Kenya: Member of Parliament drafts law to protect domestic workers
Posted by African Press International on August 15, 2016
MARY WAMBUI -1 | Jumatatu, Agosti 15, 2016
The plight of Kenyan domestic workers, especially those working abroad, is set to improve if a Bill seeking to register and regulate their employment terms and provide for their basic minimum rights becomes law.
The Domestic Workers Bill, 2016, sponsored by Kiambu Woman Representative Annah Nyokabi, was inspired by increased cases of families seeking assistance to have relatives, especially those working in the Middle East, brought back home after being mistreated by their employers.
Some have faced through sexual molestation, live in inhumane conditions, and, in the worst cases, some have been murdered.
Speaking to the Nation Sunday, Ms Nyokabi said the Bill will bring to an end the numerous reported cases of inhumane treatment and withholding of domestic workers’ passports employed abroad.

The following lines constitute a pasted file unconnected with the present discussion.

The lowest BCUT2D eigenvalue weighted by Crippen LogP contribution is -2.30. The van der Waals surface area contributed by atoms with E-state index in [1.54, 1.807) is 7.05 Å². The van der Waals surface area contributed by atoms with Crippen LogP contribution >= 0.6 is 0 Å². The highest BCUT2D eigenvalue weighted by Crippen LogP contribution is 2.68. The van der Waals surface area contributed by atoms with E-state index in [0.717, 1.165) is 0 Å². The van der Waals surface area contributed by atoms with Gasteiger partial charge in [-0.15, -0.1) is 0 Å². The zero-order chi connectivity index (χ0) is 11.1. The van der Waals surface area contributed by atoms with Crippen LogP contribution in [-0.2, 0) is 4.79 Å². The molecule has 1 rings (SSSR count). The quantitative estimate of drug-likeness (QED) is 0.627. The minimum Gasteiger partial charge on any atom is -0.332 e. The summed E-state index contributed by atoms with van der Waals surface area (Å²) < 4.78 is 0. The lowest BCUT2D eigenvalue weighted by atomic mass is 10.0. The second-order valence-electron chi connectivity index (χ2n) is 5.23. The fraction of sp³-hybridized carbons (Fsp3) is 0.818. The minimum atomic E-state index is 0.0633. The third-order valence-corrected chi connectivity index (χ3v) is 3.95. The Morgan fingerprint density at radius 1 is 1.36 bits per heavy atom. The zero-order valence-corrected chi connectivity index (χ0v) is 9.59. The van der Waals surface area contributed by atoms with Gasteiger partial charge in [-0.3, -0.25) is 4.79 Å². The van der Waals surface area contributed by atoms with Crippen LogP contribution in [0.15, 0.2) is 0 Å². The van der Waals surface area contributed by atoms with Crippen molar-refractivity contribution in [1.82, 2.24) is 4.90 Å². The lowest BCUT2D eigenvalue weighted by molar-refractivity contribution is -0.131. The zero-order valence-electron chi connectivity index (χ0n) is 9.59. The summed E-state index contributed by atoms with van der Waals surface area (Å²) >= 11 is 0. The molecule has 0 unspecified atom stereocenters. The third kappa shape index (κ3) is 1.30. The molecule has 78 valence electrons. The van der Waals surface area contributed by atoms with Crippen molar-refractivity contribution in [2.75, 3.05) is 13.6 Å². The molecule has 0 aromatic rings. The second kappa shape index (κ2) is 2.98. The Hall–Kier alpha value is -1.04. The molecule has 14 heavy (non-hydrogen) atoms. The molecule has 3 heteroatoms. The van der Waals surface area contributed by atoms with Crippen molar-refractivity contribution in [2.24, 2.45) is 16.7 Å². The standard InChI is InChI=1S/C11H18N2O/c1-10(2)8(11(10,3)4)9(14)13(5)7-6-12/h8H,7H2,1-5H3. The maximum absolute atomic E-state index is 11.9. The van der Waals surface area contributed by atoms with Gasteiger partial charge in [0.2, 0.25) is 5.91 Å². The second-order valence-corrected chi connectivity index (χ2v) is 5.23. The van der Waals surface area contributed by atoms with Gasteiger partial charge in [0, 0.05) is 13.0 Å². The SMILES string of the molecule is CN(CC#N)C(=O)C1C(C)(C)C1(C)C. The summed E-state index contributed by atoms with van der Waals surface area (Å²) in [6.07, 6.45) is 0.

“It’s time we regulated this domestic work business as a way of ensuring the safety of Kenyans working abroad as well as curbing illegal export of domestic workers,” she said.
“I have helped families from different parts of Kiambu to bring back bodies of their loved ones who got killed by their employers and had their passports withheld.
“Recently, calls from distraught families in Mombasa, Western Kenya and Nakuru made me realise that [I needed] to come up with a way of ensuring that this issue is solved permanently through legislation,” Nyokabi said.
The Bill, once it becomes law, will, among other things, ensure that all domestic workers are entitled to a day’s rest every week, work in humane accommodation and get three meals in a day.
It will also ensure that the workers’ whereabouts are well-documented.
At the same time, agencies dealing with the employment of domestic workers will be registered by the Director of Employment or by any other officer designated by the director to carry out registration.
At the same time, those seeking employment abroad will only be allowed to work to work in countries where Kenya has established consulates and embassies.
The Bill also seeks to protect children from being employed as domestic workers.
This Bill will soon be tabled in parliament.
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